Principle investigator: Dr Desmond Kidd
Consultee information sheet
Patient information sheet
Background:Primary angiitis of the central nervous system (PACNS) is a rare disorder which has been much under-researched and considerably misunderstood. The medical literature is predominately a rheumatological one (for the obvious reasons that Rheumatologists deal with vasculitis), but there are (by definition) no systemic features.
The prevalence is thought to be 0 5 – 1 per million, with a peak in middle age and rather more common in men than women.
Patients present with headache and neurological symptoms which often fluctuate day to day. Sudden deficits simulating stroke may arise, but more common the disorder is subacute with a gradual acquisition of neurological signs which worse and spread to other areas of the nervous system. Occasionally a slowly progressive disorder simulating dementia may arise, and more rarely still a mass lesion misconstrued as a brain tumour may be seen.
Nearly 30 years ago a series of diagnostic criteria was put forward and these have not been improved upon since. The authors put store in the then newly recognised angiographic feature of beading of the medium sized intracerebral vessels. This however is a very non-specific feature and is seen more commonly with a separate disorder known as reversible cerebral vasoconstriction syndrome, whose treatment and prognosis is entirely different to PACNS. It may also be seen in radiation induced cerebral vasculopathy and in association with various infections. Its specificity is too low to allow it to remain within the diagnostic criteria as they stand.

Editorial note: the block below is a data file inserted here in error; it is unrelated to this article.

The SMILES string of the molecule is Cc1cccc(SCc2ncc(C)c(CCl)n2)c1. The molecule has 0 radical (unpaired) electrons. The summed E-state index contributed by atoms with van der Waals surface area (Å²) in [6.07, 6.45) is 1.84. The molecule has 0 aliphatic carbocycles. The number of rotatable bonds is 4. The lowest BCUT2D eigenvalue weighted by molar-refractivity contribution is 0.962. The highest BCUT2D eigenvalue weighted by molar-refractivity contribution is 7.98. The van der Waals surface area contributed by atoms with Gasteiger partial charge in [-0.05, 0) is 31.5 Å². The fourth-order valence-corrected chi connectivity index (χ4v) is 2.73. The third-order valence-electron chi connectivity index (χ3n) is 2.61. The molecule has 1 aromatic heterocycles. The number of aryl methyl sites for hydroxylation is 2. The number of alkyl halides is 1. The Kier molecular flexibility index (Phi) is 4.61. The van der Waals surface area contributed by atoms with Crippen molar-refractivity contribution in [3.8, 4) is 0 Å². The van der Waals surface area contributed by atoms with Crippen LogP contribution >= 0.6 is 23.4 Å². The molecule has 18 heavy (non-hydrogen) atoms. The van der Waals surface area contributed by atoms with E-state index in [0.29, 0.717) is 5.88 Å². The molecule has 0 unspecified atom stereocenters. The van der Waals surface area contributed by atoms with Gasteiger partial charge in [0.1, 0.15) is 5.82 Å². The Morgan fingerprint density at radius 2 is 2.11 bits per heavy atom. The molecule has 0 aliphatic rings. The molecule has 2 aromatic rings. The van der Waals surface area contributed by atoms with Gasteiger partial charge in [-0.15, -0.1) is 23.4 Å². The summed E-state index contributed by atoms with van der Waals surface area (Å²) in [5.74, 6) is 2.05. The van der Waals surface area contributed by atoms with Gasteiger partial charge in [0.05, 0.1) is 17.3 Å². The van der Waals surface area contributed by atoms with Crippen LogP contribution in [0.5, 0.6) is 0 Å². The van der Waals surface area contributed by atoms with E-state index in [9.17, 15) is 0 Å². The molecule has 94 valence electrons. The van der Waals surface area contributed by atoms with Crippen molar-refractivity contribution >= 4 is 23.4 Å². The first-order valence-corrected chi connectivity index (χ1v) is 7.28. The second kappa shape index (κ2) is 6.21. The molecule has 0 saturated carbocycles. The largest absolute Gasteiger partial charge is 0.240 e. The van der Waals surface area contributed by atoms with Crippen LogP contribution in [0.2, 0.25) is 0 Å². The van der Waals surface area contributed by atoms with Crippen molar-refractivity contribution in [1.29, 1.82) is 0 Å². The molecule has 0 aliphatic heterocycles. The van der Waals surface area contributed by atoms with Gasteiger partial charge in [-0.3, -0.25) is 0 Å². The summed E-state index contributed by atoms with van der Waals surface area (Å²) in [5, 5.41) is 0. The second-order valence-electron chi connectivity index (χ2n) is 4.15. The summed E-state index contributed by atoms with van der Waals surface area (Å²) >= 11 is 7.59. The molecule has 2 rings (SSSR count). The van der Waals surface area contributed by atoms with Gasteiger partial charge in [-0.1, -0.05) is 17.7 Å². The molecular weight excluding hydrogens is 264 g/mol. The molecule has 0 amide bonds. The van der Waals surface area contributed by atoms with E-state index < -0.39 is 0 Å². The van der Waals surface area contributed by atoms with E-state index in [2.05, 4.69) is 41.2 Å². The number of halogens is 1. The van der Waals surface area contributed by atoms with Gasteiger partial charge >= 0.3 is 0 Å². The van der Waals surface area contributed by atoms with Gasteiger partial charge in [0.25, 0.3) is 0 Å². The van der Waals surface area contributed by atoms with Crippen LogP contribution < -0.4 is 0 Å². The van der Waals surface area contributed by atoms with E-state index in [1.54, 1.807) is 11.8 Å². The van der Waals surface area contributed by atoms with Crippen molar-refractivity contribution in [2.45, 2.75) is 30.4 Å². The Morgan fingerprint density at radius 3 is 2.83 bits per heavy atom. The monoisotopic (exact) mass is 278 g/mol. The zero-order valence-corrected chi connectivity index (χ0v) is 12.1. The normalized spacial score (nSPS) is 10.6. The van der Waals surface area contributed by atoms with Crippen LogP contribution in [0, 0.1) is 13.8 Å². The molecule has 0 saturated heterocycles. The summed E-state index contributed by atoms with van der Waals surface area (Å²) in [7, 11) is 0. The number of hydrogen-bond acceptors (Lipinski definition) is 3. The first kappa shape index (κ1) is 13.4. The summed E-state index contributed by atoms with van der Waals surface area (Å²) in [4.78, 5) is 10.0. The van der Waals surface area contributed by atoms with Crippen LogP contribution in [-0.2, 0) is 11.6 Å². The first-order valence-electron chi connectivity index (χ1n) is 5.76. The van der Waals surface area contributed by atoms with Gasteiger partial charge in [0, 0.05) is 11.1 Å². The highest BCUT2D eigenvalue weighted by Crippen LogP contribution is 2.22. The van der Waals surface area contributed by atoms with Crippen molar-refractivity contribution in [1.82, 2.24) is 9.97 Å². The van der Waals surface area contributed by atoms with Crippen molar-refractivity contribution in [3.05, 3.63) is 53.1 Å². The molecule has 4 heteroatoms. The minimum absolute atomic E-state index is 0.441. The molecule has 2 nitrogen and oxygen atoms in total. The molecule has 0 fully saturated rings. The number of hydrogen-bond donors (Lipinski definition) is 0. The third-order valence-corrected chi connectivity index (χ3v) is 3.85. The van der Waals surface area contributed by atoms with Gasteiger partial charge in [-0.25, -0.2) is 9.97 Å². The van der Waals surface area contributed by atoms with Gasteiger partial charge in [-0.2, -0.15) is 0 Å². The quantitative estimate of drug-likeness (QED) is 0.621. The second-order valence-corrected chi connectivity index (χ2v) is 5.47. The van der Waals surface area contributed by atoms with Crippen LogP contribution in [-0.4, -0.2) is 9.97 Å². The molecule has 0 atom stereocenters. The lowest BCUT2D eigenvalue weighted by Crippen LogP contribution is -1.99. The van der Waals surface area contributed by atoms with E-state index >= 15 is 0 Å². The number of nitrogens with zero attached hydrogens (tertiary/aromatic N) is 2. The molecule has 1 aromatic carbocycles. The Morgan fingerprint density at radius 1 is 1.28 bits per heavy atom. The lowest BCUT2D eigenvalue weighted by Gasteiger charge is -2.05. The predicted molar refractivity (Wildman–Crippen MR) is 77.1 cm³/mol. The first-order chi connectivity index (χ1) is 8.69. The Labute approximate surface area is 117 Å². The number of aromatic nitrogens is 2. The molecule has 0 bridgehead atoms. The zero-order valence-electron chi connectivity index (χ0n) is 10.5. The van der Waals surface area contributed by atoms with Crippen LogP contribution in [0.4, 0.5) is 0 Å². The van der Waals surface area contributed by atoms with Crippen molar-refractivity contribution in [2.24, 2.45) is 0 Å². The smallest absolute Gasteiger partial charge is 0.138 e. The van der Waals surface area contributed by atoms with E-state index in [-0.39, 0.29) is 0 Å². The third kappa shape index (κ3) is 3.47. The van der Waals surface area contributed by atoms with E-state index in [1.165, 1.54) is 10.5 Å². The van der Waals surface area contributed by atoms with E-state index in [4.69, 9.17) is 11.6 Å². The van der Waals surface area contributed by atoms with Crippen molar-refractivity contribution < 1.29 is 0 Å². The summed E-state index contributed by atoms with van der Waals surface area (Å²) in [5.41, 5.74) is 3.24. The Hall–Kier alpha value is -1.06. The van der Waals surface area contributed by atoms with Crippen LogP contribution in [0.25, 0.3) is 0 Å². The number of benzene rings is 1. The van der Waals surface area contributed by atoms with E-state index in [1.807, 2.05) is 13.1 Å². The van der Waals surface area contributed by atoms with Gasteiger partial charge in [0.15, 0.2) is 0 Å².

A few case series have been published over the years, and even more recent ones have included patients who may well have alternative disorders. Yet others have included patients with entirely separate conditions such as auto-immune encephalitis.
The time has come, therefore, for the disease to be studied carefully both clinically and pathologically in order to define the natural history and clinical and imaging features, and in particular through immunopathological study, of the optimum treatment regimes. This is increasingly important with the advent of modern biological therapies which have the capability specifically to arrest various immune mechanisms, thereby allowing recovery and prevention of permanent neurological impairments.
We propose therefore a prospective study of PACNS throughout the entire United Kingdom. Patients will be invited to participate though their neurologists and rheumatologists through the NIHR clinical research network and the British neurological surveillance unit, and the vasculitis UK organisation. We anticipate gaining an understanding of the epidemiology of the disease throughout the whole of the UK and then studying the clinical and imaging features, the spinal fluid and blood investigation results, and finally and most importantly the neuropathological features.